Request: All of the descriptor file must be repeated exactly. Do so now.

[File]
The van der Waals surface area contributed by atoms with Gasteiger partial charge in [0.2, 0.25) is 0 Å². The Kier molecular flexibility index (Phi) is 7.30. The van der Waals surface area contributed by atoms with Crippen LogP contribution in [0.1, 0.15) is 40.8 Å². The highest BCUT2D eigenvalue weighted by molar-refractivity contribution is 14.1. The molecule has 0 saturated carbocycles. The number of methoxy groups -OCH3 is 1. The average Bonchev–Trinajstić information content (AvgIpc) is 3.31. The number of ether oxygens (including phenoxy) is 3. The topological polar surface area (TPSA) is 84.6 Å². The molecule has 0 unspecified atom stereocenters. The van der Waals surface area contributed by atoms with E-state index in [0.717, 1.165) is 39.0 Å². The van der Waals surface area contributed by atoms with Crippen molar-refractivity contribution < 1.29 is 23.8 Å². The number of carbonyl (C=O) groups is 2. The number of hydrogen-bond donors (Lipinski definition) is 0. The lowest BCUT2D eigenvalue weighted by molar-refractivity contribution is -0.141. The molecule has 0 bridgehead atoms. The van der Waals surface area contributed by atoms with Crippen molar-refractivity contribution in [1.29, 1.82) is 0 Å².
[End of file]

The van der Waals surface area contributed by atoms with Gasteiger partial charge in [0.2, 0.25) is 0 Å². The Kier molecular flexibility index (Phi) is 7.30. The van der Waals surface area contributed by atoms with Crippen LogP contribution in [0.1, 0.15) is 40.8 Å². The highest BCUT2D eigenvalue weighted by molar-refractivity contribution is 14.1. The molecule has 0 saturated carbocycles. The number of methoxy groups -OCH3 is 1. The average Bonchev–Trinajstić information content (AvgIpc) is 3.31. The number of ether oxygens (including phenoxy) is 3. The topological polar surface area (TPSA) is 84.6 Å². The molecule has 0 unspecified atom stereocenters. The van der Waals surface area contributed by atoms with E-state index in [0.717, 1.165) is 39.0 Å². The van der Waals surface area contributed by atoms with Crippen molar-refractivity contribution < 1.29 is 23.8 Å². The number of carbonyl (C=O) groups is 2. The number of hydrogen-bond donors (Lipinski definition) is 0. The lowest BCUT2D eigenvalue weighted by molar-refractivity contribution is -0.141. The molecule has 0 bridgehead atoms. The van der Waals surface area contributed by atoms with Crippen molar-refractivity contribution in [1.29, 1.82) is 0 Å².